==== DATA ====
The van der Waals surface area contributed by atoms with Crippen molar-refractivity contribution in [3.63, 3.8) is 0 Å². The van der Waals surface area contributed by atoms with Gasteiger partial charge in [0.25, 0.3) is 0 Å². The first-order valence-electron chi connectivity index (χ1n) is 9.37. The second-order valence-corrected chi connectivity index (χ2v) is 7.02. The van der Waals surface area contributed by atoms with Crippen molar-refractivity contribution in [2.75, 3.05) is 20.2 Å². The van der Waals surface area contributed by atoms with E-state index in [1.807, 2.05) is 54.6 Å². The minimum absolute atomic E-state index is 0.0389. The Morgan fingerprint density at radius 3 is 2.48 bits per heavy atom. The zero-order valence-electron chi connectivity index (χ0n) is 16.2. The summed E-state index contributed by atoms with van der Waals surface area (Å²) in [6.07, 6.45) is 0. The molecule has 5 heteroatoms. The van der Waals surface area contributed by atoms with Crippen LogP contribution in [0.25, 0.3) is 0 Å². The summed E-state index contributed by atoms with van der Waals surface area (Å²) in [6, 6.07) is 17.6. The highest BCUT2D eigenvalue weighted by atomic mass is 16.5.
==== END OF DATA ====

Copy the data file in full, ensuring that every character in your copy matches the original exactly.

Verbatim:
The van der Waals surface area contributed by atoms with Crippen molar-refractivity contribution in [3.63, 3.8) is 0 Å². The van der Waals surface area contributed by atoms with Gasteiger partial charge in [0.25, 0.3) is 0 Å². The first-order valence-electron chi connectivity index (χ1n) is 9.37. The second-order valence-corrected chi connectivity index (χ2v) is 7.02. The van der Waals surface area contributed by atoms with Crippen molar-refractivity contribution in [2.75, 3.05) is 20.2 Å². The van der Waals surface area contributed by atoms with E-state index in [1.807, 2.05) is 54.6 Å². The minimum absolute atomic E-state index is 0.0389. The Morgan fingerprint density at radius 3 is 2.48 bits per heavy atom. The zero-order valence-electron chi connectivity index (χ0n) is 16.2. The summed E-state index contributed by atoms with van der Waals surface area (Å²) in [6.07, 6.45) is 0. The molecule has 5 heteroatoms. The van der Waals surface area contributed by atoms with Crippen LogP contribution in [0.25, 0.3) is 0 Å². The summed E-state index contributed by atoms with van der Waals surface area (Å²) in [6, 6.07) is 17.6. The highest BCUT2D eigenvalue weighted by atomic mass is 16.5.